And since Shabbos/Shabbat is coming, here’s the long-ago promised Shabbos dinner menu
and recipes. For those of you that are
regular readers, you already know I’m not a foodie, so my recipes are somewhat
laissez-faire. That’s my one and only
My Shabbos menu is a merger of tradition and what we love –
that’s what I think Shabbos should be, in general. We maintain the “traditional” feel by sticking to a generally similar menu
structure, and then there are places I experiment and have fun. So here goes.
- Challah with spreads
- Gefilte fish with horseradish and salads (occasionally
salmon too if I’m feeling fancy or we’re having company)
- Chicken soup – usually with matza balls
- Main course is where I have fun. My default-mode is baked chicken of all varieties,
a grain such as couscous or rice, and usually the ever-traditional and favored
potato kugel. However, often we have
meatballs (my husband’s favorite) or chicken cutlets. The salads from the first course round out
- Dessert consists of pastries from the bakery – again, this
is my husband’s favorite no matter what we make at home! My daughters love to bake (where’d they get
that from?) so sometimes it’s homemade treats too, or sorbet, or sometimes my
guests bring dessert.
- I usually make the challah, but sometimes I get lazy and
buy it instead. Also, my family loves “water
challah” – eggless challah from the bakery.
- “Spreads”: my husband loves mayo on his challah, and many of
our guests have learned of this unfortunate trick. We also add chummus to the offerings. On a good week I’ve been known to make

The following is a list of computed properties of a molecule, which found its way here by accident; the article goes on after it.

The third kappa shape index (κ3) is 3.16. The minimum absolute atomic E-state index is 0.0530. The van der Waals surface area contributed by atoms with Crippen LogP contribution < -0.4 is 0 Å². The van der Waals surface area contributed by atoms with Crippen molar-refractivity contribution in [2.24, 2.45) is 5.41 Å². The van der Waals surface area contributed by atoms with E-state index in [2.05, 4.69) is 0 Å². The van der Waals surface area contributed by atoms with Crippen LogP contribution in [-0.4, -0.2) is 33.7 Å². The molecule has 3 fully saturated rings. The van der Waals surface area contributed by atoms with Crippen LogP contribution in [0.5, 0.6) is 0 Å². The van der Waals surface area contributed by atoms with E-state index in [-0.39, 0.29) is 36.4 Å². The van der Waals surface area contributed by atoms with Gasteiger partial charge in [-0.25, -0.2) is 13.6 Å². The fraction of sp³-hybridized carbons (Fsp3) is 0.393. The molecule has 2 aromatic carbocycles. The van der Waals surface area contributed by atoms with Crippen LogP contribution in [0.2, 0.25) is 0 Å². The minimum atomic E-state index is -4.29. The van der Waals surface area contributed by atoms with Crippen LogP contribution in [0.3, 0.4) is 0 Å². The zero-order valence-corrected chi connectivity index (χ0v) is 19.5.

jalapeno dip, olive dip, and… um, that’s all.
- Fish: People seem
flabbergasted that my gefilte fish is not Mrs. Adler’s in jelled broth. But I don’t quite make it from scratch
either, although when I lived in Israel I sure did that. I buy a frozen loaf, unwrap it, spray it with
a bit of olive oil cooking spray, sprinkle the top with lemon pepper, and bake
for like an hour. It’s so good, it
almost doesn’t last till dinner. Someone
keeps coming over to cut off slivers and before you know it, half is gone. Okay, so that someone is usually me.
- Soup: I never called it “matza ball soup” growing up. Firstly, I was raised calling matza balls “kneidlach”
(the Yiddish name) and sometimes we had them; sometimes we didn’t. The main attraction was the chicken soup,
loaded with veggies and completely heavenly (shout out to my amazing mother
here). However I’ve learned that your
average Jew calls it matza ball soup and the main attraction is by far the
actual matza ball. Everything else is “broth”
– a word I never used in my childhood.
less. You can halve this recipe
easily. Throw it all in a mixer or mix
by hand. Allow to rise. There’s a special mitzvah to separate a small
piece with a special blessing and prayer (beyond the scope of this post). Shape, braid, rise again, brush with egg
wash, sprinkle with sesame/poppy and bake for 45 min on 325. Hide from children till Shabbos. The challah, not yourself. Although
that sometimes works too.
- Potato kugel
dump everything in. Process just till
blended. Bake on 350 for forever. Okay, so more like 2 hours. Taste for a while until you’re sure it came
- Jalapeno dip
non-foodie. I buy the frozen garlic
cubes at Trader Joe’s that come from Israel.
Each cube = one clove.
the hardest part). Sautee in oil with
the garlic. Add tomato sauce and salt
and pepper and simmer for anywhere from 20 min to an hour. This keeps in the fridge for weeks, by the way (not that you’ll have any left over).
- Chicken Soup
easy removal – place in large pot
however many you want
- My favorite salad
sugar if not sweet enough or vinegar if too sweet.
like slivered almonds.
favorite Shabbos dishes? Do you go more
traditional or more with your personal favorites?